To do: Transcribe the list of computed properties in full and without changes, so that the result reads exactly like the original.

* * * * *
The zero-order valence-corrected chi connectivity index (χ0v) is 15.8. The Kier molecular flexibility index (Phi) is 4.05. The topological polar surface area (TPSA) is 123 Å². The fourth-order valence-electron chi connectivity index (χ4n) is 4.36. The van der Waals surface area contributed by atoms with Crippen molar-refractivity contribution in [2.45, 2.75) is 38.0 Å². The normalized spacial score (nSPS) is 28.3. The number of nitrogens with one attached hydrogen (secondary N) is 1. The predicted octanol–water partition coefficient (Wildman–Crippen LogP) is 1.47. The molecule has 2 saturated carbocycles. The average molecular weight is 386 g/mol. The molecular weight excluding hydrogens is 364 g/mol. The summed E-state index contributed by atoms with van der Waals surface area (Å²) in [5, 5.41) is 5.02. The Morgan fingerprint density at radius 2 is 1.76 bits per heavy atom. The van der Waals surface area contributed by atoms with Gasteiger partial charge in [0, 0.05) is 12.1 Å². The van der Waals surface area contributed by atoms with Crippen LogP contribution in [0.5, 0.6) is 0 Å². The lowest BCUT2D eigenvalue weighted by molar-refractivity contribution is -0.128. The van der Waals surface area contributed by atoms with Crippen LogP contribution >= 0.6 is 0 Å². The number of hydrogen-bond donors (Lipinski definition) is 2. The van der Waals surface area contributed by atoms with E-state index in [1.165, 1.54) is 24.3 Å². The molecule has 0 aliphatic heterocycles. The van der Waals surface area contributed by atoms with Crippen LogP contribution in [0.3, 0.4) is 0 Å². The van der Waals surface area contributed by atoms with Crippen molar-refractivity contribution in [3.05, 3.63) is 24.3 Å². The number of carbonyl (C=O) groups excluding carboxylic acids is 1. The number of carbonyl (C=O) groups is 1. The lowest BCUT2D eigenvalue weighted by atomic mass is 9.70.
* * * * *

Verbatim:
The zero-order valence-corrected chi connectivity index (χ0v) is 15.8. The Kier molecular flexibility index (Phi) is 4.05. The topological polar surface area (TPSA) is 123 Å². The fourth-order valence-electron chi connectivity index (χ4n) is 4.36. The van der Waals surface area contributed by atoms with Crippen molar-refractivity contribution in [2.45, 2.75) is 38.0 Å². The normalized spacial score (nSPS) is 28.3. The number of nitrogens with one attached hydrogen (secondary N) is 1. The predicted octanol–water partition coefficient (Wildman–Crippen LogP) is 1.47. The molecule has 2 saturated carbocycles. The average molecular weight is 386 g/mol. The molecular weight excluding hydrogens is 364 g/mol. The summed E-state index contributed by atoms with van der Waals surface area (Å²) in [5, 5.41) is 5.02. The Morgan fingerprint density at radius 2 is 1.76 bits per heavy atom. The van der Waals surface area contributed by atoms with Gasteiger partial charge in [0, 0.05) is 12.1 Å². The van der Waals surface area contributed by atoms with Crippen LogP contribution in [0.5, 0.6) is 0 Å². The lowest BCUT2D eigenvalue weighted by molar-refractivity contribution is -0.128. The van der Waals surface area contributed by atoms with Crippen LogP contribution >= 0.6 is 0 Å². The number of hydrogen-bond donors (Lipinski definition) is 2. The van der Waals surface area contributed by atoms with E-state index in [1.165, 1.54) is 24.3 Å². The molecule has 0 aliphatic heterocycles. The van der Waals surface area contributed by atoms with Crippen LogP contribution in [0.3, 0.4) is 0 Å². The van der Waals surface area contributed by atoms with Crippen molar-refractivity contribution in [3.05, 3.63) is 24.3 Å². The number of carbonyl (C=O) groups excluding carboxylic acids is 1. The number of carbonyl (C=O) groups is 1. The lowest BCUT2D eigenvalue weighted by atomic mass is 9.70.